- Associated Press - Sunday, July 30, 2017

EL DORADO, Ark. (AP) - Is the rock making a comeback?

First, there were pet rocks in the 1970s and now painted kindness rocks are making waves throughout the world and in South Arkansas.

Painted rocks have recently been showing up in various locations in and around El Dorado and appearing on the local Facebook scene at an astonishing rate in the past few days.

The goal is simple - to promote random acts of kindness to unsuspecting recipients - whether by painting and dropping inspirational rocks or some other creative way to bring kindness into the world.

The El Dorado News-Times (https://bit.ly/2h3JFMF ) reports that people who find a painted rock are asked to snap a photo and add it to the group, 870 Painted Rock Hunt #870PRH. Then take the rock to a different location and hide it. People who choose to create and hide rocks are asked to follow two rules: hide rocks on public property only and do not hide in grassy areas, as this could cause damage to lawnmowers and property.

Young and old alike are participating in the project. Rocks have been left by lakes and rivers, in plain sight on the ground, in the limbs of trees and locally near Walmart, at churches, on the square in downtown El Dorado, at Barton Library, gas pumps, House of Wylie, Dr. Robert Watson’s office, HOPE Landing, South Arkansas Arboretum, Union County Courthouse, Kozy Kitchen and at other locations in El Dorado, Smackover, Camden, Huttig, Strong, Warren and numerous other locations.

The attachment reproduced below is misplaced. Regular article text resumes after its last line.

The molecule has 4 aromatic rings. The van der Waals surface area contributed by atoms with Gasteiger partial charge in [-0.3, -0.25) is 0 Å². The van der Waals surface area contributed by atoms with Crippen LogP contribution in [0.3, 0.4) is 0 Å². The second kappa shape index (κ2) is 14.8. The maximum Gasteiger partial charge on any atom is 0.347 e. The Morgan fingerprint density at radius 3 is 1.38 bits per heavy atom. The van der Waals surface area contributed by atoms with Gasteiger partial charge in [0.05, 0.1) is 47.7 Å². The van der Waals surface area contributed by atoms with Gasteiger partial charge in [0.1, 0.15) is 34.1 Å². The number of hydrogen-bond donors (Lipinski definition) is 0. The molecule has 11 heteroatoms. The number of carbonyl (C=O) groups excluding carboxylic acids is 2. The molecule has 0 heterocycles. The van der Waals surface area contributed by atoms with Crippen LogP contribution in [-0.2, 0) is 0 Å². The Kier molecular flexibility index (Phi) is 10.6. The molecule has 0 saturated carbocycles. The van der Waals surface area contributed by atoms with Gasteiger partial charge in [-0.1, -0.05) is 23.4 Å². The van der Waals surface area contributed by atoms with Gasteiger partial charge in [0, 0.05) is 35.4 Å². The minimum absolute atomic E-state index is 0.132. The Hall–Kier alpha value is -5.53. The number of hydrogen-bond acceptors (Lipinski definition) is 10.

A request for readers to share their “kindness rock experiences” with the News-Times via Facebook yielded numerous posts and photos.

“Now more than ever, kindness can become a connecting force for good. Many people, including myself, are feeling a sense of overwhelm, unease and restlessness due to the current events taking place in our world today, and I believe that our united strength can be cultivated through simple random acts of kindness. Each of us can make a positive difference,” said Megan Murphy of Cape Cod, Massachusetts, a women’s empowerment coach, on thekindnessrocksproject.com.

Murphy said she lost her parents at a young age and on morning walks on the beach, she would look for “signs,” such as a heart-shaped rock or a piece of sea glass.

“I perceived these small beach treasures as ‘signs’ or as a divine message and the random inspiration I needed to signify that things would be OK,” she said.

Thus The Kindness Rocks Project was born.

“It started as a hobby of one - painting and dropping a few rocks at a time, when something amazing happened. I began receiving messages from strangers about how much the rock they found meant to them. So I stepped up my rock painting and added social media, a website and encouraged others to join me. This hobby has now turned into a movement due to the energy of many,” she said.